Climate change, due to increased man-made emissions of greenhouse gases, poses one of the greatest risks to society worldwide. High-impact greenhouse gases (CO2, CH4 and N2O) and indirect drivers for global warming (e.g. CO) are measured by the global monitoring stations for greenhouse gases, operated and organized by the World Meteorological Organization (WMO). Reference gases for the calibration of analyzers have to meet very challenging low level of measurement uncertainty to comply with the Data Quality Objectives (DQOs) set by the WMO.
Within the framework of the European Metrology Research Programme (EMRP), a project to improve the metrology for high-impact greenhouse gases was granted (HIGHGAS, June 2014-May 2017). As a result of the HIGHGAS project, primary reference gas mixtures in cylinders for ambient levels of CO2, CH4, N2O and CO in air have been prepared with unprecedented low uncertainties, typically 3-10 times lower than usually previously achieved by the NMIs. To accomplish these low uncertainties in the reference standards, a number of preparation and analysis steps have been studied and improved.
The purity analysis of the parent gases had to be performed with lower detection limits than previously achievable. E.g., to achieve an uncertainty of 2•10-9 mol/mol (absolute) on the amount fraction for N2O, the detection limit for the N2O analysis in the parent gases has to be in the sub nmol/mol domain. Results of an OPO-CRDS analyzer set-up in the 5µm wavelength domain, with a 200•10-12 mol/mol detection limit for N2O, will be presented.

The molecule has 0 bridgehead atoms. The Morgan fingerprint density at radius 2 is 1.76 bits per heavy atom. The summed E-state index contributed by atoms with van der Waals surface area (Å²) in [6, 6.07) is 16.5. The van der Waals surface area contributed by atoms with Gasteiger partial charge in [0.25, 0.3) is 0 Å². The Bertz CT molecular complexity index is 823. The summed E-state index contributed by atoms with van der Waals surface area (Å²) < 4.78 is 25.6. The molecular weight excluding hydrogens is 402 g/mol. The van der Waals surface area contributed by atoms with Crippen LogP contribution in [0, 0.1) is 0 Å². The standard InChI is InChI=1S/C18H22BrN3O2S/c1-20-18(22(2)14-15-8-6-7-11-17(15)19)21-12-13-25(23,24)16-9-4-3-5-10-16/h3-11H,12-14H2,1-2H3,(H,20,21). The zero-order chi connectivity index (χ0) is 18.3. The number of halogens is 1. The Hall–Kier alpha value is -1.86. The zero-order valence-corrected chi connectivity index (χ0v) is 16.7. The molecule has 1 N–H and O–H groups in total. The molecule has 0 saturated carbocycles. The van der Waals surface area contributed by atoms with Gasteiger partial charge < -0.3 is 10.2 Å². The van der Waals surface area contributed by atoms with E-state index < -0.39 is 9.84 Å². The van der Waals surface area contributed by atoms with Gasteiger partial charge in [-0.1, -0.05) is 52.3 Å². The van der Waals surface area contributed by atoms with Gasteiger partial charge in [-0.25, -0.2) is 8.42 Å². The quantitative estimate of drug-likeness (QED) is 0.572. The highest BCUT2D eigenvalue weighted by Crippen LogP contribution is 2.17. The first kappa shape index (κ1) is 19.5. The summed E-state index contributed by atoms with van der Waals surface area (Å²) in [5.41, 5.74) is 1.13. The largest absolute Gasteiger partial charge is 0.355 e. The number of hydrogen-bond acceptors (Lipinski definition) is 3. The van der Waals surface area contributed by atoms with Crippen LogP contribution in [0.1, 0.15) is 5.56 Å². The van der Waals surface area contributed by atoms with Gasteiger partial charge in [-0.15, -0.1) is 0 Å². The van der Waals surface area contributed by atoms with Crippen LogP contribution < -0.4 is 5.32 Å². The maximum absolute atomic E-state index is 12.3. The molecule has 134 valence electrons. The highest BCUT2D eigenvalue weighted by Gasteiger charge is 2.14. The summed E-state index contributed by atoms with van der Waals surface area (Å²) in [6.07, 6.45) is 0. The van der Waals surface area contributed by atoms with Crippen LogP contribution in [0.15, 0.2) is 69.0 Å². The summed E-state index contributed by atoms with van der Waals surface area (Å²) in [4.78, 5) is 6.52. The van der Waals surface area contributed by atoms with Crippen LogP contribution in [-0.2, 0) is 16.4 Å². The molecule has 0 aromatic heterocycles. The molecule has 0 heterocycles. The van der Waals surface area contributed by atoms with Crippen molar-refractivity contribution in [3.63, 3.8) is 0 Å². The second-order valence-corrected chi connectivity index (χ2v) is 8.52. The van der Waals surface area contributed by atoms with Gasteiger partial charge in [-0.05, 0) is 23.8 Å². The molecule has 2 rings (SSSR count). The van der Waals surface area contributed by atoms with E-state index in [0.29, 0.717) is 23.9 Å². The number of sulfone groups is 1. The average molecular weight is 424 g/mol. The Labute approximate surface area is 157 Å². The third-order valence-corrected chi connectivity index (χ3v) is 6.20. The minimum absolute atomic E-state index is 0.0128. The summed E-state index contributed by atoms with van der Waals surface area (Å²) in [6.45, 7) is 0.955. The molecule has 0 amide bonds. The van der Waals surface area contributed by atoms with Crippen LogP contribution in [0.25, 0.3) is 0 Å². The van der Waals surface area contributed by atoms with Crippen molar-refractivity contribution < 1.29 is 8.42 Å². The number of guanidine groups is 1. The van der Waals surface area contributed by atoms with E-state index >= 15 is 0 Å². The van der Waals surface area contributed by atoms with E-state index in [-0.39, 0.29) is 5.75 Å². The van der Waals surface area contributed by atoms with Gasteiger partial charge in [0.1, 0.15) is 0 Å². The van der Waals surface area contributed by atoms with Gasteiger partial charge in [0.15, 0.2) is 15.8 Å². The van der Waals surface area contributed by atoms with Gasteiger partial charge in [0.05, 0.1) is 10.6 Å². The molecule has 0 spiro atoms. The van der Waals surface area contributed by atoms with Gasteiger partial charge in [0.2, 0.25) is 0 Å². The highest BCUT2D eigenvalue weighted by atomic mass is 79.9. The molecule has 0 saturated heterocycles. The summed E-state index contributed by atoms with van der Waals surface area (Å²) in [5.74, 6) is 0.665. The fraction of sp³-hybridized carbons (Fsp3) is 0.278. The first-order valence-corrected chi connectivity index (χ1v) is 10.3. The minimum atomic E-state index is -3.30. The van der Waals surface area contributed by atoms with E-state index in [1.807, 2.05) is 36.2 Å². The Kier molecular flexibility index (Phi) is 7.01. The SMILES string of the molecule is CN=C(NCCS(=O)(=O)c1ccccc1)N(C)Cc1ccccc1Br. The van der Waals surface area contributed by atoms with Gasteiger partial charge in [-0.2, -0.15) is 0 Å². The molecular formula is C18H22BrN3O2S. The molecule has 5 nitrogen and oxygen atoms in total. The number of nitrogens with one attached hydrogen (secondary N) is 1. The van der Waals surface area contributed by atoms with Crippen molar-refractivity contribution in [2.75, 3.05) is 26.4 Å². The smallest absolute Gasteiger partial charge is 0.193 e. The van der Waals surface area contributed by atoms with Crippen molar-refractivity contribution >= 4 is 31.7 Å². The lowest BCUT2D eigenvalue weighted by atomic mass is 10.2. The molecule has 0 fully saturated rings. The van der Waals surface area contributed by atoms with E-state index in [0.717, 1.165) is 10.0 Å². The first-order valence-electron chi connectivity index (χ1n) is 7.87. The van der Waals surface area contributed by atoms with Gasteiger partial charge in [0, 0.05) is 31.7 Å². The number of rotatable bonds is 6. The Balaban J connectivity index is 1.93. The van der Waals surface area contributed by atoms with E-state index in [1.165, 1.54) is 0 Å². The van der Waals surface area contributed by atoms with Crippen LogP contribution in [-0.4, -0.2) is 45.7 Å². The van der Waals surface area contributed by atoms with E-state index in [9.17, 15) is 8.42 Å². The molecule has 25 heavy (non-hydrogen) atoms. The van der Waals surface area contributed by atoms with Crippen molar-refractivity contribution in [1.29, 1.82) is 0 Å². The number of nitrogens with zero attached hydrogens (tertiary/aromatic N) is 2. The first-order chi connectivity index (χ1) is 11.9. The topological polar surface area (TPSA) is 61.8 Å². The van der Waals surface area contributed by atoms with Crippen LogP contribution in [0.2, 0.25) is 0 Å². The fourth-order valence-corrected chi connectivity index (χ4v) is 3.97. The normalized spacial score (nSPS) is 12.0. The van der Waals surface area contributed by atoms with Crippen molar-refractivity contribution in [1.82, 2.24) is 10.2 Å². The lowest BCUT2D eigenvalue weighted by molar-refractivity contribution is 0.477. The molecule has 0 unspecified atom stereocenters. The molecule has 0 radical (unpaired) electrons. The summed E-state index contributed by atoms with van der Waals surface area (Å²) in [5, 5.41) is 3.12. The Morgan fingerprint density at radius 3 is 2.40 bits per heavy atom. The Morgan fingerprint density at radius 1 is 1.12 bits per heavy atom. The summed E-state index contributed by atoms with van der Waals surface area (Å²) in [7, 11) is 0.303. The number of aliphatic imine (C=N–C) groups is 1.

The adsorption effects of greenhouse gas components at cylinder surfaces are critical, and have been studied for different cylinder passivation techniques. Results of a two-year stability study will be presented.
The fit-for-purpose of the reference materials was studied for possible variation on isotopic composition between the reference material and the sample. Measurement results for a suit of CO2 in air mixtures with varying δ13C values (from -5‰ to -40‰) analyzed with both cavity ringdown spectroscopy (CRDS) and isotope-ratio mass spectrometry (IRMS) will be presented.
Round robins were organized to assess the agreement of the new reference gas mixtures developed by different project partners and to compare the new reference gases with the reference standards currently used by the atmospheric monitoring community (NOAA and AGAGE). These results will also be presented.
Gerard started working at VSL in October 1993 and has spent many years of working on the lab in the preparation and analysis of reactive gas mixtures, such as NO, NO2, HCl and NH3. The last couple of years, his focus has shifted more towards the project management of EMRP and EMPIR projects. Within this role, Gerard has been the Work-Package leader for the development of high-accurate reference gas mixture for greenhouse gases within the EMRP HIGHGAS project which was performed from June 2014 until May 2017.